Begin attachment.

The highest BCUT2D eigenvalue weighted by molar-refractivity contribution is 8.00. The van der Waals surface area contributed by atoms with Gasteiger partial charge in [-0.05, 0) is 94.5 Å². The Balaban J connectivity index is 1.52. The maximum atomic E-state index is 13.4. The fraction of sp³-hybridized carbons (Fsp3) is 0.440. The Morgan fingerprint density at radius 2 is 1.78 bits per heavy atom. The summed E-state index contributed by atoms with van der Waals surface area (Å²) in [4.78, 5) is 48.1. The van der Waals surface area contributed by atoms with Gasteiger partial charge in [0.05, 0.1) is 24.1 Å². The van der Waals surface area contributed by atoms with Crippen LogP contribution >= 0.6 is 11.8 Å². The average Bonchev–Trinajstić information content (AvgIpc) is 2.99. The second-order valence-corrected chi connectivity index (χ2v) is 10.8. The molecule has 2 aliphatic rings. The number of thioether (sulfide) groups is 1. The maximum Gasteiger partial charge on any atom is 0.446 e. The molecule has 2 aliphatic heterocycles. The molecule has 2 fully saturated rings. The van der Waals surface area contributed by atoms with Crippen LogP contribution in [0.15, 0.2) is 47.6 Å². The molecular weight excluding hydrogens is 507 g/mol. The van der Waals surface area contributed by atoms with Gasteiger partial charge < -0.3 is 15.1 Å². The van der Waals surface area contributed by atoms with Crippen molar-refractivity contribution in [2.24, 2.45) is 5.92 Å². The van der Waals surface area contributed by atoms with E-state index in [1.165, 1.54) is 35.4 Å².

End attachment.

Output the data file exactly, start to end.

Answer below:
The highest BCUT2D eigenvalue weighted by molar-refractivity contribution is 8.00. The van der Waals surface area contributed by atoms with Gasteiger partial charge in [-0.05, 0) is 94.5 Å². The Balaban J connectivity index is 1.52. The maximum atomic E-state index is 13.4. The fraction of sp³-hybridized carbons (Fsp3) is 0.440. The Morgan fingerprint density at radius 2 is 1.78 bits per heavy atom. The summed E-state index contributed by atoms with van der Waals surface area (Å²) in [4.78, 5) is 48.1. The van der Waals surface area contributed by atoms with Gasteiger partial charge in [0.05, 0.1) is 24.1 Å². The van der Waals surface area contributed by atoms with Crippen LogP contribution >= 0.6 is 11.8 Å². The average Bonchev–Trinajstić information content (AvgIpc) is 2.99. The second-order valence-corrected chi connectivity index (χ2v) is 10.8. The molecule has 2 aliphatic rings. The number of thioether (sulfide) groups is 1. The maximum Gasteiger partial charge on any atom is 0.446 e. The molecule has 2 aliphatic heterocycles. The molecule has 2 fully saturated rings. The van der Waals surface area contributed by atoms with Crippen LogP contribution in [0.15, 0.2) is 47.6 Å². The molecular weight excluding hydrogens is 507 g/mol. The van der Waals surface area contributed by atoms with Gasteiger partial charge < -0.3 is 15.1 Å². The van der Waals surface area contributed by atoms with Crippen molar-refractivity contribution in [2.24, 2.45) is 5.92 Å². The van der Waals surface area contributed by atoms with E-state index in [1.165, 1.54) is 35.4 Å².